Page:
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2014 Farm Bill gave Illinois candy producers no Valentines gift

U. S. Sugar Program needs reform.
U. S. Sugar Program needs reform.
Pixabay/Public Domain/CC0

After four years of debate and wrangling the 2014 Farm Bill was signed into law last week. Yesterday, U.S. Senator Mark Kirk (R-Ill.), Congressman Danny Davis (D-Ill.-07), and Bill Kelley, Vice Chair of Jelly Belly, Inc. held a press conference to call for an end to the artificially created high prices for sugar producers through the U. S. Sugar Program.

Although the United States ranks fifth as the largest consumer of sugar in the world and fifth as the largest sugar producer; it is the most tautly controlled product in the United States. Because of the U. S. Sugar Program, conception in 1981, the United States pays nearly double the world price of sugar and has cost the American workers over 130,000 jobs in the sugar using industries.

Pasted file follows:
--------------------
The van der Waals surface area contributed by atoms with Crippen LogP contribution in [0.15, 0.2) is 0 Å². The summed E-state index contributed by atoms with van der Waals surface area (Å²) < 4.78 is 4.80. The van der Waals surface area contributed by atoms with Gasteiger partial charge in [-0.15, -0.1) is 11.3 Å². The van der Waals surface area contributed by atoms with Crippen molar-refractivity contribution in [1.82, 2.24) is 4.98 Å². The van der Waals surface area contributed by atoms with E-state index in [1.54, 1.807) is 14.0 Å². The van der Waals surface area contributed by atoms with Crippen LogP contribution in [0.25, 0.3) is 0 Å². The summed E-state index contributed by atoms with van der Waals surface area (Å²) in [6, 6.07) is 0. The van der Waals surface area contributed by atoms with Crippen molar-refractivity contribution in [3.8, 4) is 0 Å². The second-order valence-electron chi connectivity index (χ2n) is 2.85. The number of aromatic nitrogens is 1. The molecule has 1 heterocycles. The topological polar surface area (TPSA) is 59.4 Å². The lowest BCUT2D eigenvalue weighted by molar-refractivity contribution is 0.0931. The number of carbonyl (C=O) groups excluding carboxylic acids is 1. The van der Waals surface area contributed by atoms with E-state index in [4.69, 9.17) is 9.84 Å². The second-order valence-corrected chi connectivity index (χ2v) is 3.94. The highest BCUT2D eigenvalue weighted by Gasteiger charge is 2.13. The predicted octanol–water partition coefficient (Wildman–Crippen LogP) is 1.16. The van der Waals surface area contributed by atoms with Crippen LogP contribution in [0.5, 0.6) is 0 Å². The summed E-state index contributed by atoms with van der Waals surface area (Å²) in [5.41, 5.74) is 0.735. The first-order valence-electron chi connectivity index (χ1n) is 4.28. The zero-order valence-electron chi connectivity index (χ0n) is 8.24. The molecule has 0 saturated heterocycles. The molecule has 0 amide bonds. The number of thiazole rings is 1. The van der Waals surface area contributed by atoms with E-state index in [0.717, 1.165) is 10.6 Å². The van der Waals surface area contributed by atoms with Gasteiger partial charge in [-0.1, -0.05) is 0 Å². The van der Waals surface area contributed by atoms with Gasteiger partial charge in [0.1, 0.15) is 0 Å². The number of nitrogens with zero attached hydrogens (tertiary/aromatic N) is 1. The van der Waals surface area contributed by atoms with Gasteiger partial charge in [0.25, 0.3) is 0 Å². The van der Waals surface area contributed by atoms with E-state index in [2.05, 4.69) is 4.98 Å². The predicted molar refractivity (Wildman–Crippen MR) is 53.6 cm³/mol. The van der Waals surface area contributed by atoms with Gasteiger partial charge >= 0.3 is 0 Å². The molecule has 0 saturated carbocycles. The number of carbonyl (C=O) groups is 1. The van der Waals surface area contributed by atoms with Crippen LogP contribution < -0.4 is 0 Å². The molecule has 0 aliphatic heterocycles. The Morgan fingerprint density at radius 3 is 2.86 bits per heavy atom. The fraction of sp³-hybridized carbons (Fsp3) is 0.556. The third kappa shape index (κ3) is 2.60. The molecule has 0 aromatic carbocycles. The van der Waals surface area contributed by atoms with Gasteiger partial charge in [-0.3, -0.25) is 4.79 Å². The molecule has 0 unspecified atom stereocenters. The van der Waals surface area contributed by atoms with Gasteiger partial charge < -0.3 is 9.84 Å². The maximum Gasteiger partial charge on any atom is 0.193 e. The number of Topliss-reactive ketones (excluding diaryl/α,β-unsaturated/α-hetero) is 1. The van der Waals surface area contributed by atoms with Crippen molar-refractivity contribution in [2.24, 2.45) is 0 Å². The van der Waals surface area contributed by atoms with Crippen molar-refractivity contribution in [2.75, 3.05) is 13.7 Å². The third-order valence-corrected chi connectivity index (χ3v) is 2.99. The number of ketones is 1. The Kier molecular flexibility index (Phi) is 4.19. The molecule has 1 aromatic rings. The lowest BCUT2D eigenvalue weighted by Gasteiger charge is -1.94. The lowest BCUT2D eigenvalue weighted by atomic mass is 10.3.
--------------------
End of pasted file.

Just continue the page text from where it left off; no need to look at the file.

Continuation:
In 2011, Sen. Kurt and Sen. Jeanne Shaheen (D-N.H.) introduced Senate Bill 25, SUGAR Act (Stop Unfair Giveaways and Restrictions), to put an end to the program, on May 22, 2013, the Senate voted and the bill failed with a vote of 45-54, due to extensive lobbying from “big sugar” lobbyists. Congressmen Danny Davis also introduced a bill in the House of Representative in June and it also failed with a vote by 206-221.

The failure to reform the federal sugar program in the new farm bill will continue to have an impact on Illinois, not only in cost of Illinois jobs, due to candy manufacturers moving to Mexico or overseas, but it also will continue to impact consumers in their pocketbook; so far nearly $14 billion since 2008.